Light is said to be energy and flame has an upward motion.
Hence the gift of light, which is energy, enhances the energy of man.
Sharad Purnima brings to close the first month of Sharad rtu and ushers in the last month of the autumnal season – Kartika. In this month the transition to the oncoming winter season is palpable. The days grow noticeably shorter and colder. The warmth of the Sun is distant. But Kartika is also the month of auspicious rituals of fire – with lamps lit in rituals of festivities, prayer and personal practices. Kartika is considered amongst the holiest of months in the Hindu calendar across regions.
Legends of Light
In a rtu of festivals and fragrant nights, it is in this auspicious month of Kartika that we celebrate one of the most famous festivals of the subcontinent – Dipawali or the Festival of Lights. The Sanskrit word Dipawali literally means "row or series of lights". But Dipawali in India is more than one day of festivities. It is the coming together of many traditions and rituals; of the home, of food, of shringar, of auspiciousness and of shared delight. Typically, the Dipawali festivities span five days. But the rituals of cleaning and brightening the home start from the time of Ashwina Navratras itself.
Dipawali festivities start with Dhanteras, the thirteenth tithi of the waning Moon phase leading to the New Moon, observed two days before the night of light. Traditionally this day is considered auspicious for buying anything made of metal such as jewellery. The next day is the celebration of Narak Chaturdashi which is also celebrated as Kali Chaudas in some parts of India. And then comes Amavasya, the night of the New Moon, that is illuminated by a million diyas. The day after Dipawali is celebrated as Govardhan Puja, also known as Annakut puja. This day is also celebrated as the beginning of the new year as per the regional Gujrati calendar. The next day marks the end of the Dipawali festivities. This fifth day is also celebrated in different regions and traditions as Yama Dwitiya, the day of the God of Death and as Bhai Dooj. Incidentally, the origin legend for this day is Yama visiting his sister Yamuna. This visit is always on the second moon-day of the waxing Moon phase in the month of Kartika.
It is thought that these five-day long festivities and the accompanying rituals for each, which have many regional variations, point towards the coming together of harvest festivals from different regions and other ritual celebrations. Many older legends posit Dipawali as the night of worshipping Kuber, the lord and keeper of wealth. In some regions it is the night of Kali – as the Adishakti, who rules darkness and time and chaos. It is perhaps this celebration of Amavasya as the night of Kali that is possibly the origin of the Jamdani Neelambari saree – a saree woven in the deepest shades of indigo with motifs that were originally woven in pure Silver thread.
While we light up our homes on the New Moon of Kartika in the celebration of Dipawali, the banks of the river Ganges in Benaras are lit up with hundreds of lamps on the Full Moon of Kartika to celebrate the celestial festival of lights dedicated to the gods – Dev Dipawali. The Full Moon of Kartika is also celebrated in different regions such as Orissa with differing rituals and legends.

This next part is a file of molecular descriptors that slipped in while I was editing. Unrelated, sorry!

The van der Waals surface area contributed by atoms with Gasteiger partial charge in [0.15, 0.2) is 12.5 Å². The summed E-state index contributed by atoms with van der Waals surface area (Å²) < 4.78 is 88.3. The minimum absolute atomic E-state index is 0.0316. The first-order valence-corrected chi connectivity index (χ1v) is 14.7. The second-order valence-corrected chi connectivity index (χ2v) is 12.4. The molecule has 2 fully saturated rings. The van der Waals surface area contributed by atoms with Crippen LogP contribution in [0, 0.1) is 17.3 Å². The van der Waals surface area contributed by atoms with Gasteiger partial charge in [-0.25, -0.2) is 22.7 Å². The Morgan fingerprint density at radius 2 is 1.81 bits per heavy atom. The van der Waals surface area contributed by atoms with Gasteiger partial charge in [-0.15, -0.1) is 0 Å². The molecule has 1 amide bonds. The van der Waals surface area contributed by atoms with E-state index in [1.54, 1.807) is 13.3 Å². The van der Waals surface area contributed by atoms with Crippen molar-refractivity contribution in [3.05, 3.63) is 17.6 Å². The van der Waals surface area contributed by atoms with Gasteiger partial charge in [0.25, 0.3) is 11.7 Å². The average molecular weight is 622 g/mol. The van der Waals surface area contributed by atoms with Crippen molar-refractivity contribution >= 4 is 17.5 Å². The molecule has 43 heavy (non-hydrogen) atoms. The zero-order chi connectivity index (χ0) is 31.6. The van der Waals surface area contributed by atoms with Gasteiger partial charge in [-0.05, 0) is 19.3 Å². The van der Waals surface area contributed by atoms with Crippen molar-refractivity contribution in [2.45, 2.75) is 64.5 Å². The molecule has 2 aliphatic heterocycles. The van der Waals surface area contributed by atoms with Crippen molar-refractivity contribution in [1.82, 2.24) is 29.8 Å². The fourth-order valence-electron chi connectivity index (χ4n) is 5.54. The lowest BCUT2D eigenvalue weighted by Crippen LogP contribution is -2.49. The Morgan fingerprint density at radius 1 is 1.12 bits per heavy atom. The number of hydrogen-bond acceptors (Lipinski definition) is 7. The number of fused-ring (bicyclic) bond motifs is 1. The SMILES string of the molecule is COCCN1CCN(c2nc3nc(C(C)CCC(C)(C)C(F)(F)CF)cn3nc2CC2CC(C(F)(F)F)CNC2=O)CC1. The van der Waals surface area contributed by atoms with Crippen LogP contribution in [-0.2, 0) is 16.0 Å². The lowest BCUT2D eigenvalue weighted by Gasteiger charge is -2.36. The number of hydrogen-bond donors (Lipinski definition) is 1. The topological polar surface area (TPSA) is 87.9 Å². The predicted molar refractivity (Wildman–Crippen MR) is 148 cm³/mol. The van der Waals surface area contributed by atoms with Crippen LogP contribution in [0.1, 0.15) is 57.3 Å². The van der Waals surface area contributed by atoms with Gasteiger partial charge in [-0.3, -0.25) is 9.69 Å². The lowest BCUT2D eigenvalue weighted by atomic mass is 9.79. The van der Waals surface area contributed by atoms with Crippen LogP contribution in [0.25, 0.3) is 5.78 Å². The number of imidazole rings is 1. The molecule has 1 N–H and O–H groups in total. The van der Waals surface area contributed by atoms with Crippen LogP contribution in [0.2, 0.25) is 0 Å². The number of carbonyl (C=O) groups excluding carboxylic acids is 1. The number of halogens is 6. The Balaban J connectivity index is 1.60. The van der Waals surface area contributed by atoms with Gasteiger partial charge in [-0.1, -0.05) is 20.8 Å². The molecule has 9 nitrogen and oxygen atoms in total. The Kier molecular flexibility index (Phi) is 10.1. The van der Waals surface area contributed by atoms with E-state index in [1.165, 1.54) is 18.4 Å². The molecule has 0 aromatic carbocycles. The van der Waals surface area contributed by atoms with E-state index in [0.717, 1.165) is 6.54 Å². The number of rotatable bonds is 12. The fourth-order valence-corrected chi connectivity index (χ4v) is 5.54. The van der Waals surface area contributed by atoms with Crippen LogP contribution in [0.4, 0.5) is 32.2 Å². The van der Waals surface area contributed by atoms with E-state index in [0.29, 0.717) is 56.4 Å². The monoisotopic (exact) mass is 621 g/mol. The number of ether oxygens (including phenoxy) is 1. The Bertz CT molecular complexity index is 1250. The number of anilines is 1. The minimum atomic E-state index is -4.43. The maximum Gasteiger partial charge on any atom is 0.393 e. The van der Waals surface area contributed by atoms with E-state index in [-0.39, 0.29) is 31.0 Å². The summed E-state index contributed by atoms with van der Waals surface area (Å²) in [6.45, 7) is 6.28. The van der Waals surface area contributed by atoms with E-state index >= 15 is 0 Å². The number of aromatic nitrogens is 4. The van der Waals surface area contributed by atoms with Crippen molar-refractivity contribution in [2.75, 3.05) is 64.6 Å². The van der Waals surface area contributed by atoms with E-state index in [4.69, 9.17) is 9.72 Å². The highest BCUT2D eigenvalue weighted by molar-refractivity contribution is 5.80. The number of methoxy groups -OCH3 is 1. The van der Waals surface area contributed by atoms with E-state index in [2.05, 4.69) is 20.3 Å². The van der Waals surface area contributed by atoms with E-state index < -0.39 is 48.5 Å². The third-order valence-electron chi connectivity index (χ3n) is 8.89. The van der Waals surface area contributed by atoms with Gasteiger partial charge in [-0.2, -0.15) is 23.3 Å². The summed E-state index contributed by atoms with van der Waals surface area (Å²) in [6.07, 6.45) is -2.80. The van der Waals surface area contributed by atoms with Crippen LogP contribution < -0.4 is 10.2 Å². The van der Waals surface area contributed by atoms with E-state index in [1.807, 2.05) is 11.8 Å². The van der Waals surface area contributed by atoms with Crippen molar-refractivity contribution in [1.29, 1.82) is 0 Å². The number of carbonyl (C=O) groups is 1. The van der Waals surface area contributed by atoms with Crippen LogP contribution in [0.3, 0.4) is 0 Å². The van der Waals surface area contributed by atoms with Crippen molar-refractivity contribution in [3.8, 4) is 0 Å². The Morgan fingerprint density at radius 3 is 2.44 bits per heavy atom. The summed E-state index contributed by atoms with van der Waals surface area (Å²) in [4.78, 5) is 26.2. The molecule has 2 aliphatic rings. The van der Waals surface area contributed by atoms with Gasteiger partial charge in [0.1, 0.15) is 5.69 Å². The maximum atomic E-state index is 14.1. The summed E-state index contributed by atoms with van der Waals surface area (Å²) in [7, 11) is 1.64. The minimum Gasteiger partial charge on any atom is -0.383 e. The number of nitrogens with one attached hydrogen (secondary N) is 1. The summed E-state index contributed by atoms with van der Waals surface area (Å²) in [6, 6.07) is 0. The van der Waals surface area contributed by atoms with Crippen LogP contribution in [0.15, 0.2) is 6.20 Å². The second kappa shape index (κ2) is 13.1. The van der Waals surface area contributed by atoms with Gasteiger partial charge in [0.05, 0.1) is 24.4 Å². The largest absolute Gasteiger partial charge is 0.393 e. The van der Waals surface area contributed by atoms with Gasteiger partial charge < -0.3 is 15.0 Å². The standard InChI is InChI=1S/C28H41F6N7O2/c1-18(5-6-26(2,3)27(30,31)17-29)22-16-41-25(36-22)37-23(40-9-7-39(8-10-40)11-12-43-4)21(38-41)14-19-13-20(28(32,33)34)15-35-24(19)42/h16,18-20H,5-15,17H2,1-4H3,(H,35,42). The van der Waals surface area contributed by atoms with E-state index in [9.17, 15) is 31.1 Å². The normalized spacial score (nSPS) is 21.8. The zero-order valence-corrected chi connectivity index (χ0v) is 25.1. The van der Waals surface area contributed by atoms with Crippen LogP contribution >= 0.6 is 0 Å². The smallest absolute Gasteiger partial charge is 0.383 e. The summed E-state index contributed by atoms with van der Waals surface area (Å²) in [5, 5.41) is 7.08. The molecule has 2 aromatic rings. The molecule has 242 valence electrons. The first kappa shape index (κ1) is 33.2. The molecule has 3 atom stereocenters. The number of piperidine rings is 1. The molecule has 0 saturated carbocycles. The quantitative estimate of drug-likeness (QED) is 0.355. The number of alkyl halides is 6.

Rtusandhi: Time of Transition
In India no festivity or ritual celebration is complete without elaborate traditions of food. And so it is with Dipawali – the festival of sweets and savoury treats, of shared feasts and merry making. But in this time of indulgence it is equally important to nurture and nourish our bodies as we begin the transition to the next rtu – Hemant rtu, which is the onset of winters.
Dipawali concludes with the waning lunar phase of Kartika. In the following bright half of the month – Shukla Paksh, when the Moon increases in fullness, it is good to follow the tradition of fasting every few days to ensure that our bodies recover well from the festive feasts. This fifteen-day period is also the time of rtusandhi – when one season gives way to another and our bodies also undergo this transition.
In Ayurvedic terms, we need to prepare our bodies to transition from the Vata predominant autumn to the season of Kapha dosha. When in balance Kapha is a time of stability and strength but in excess it can also be a time of sluggishness of the body and mind and mucus-related problems. Some simple practices can make this transition easier:
- Abhyanga: A regular bi-weekly self-massage of the body with warmed medicinal oil is highly recommended as it nourishes the skin and body, grounds and calms us.
- Warm Herbal Teas: Drink tisanes with spices that enhance digestion and support immunity - Ginger, Coriander, Cumin, Cinnamon and Cardamom. Avoid cold, iced beverages and cold foods such as ice cream.
- Prevention: For many of us the onset of winters also brings with it congestion and other phlegm related problems. Licorice or Mulethi is particularly good at this time of the year as it helps discourage the build-up of excess phlegm in the body. You can also try gargling with a cup of hot water with 1 teaspoon each of Turmeric and Rock Salt to help keep your throat well. Including Ginger, Black Pepper and Pippali (Piper Longum or Indian Long Pepper) in your diet is excellent for clearing excess mucus and toxins from the body and strengthening digestive fire. A delicious and traditional dish that offers the benefits of Pippali is Kandathippili Rasam. Kandathippili is the Tamil name for Indian Long Pepper.
As the days come and go and the Moon turns, the bright, blazing clarity and beauty of Sharad rtu gives way to the quieter beauty of winter. Which brings with it its own share of delight.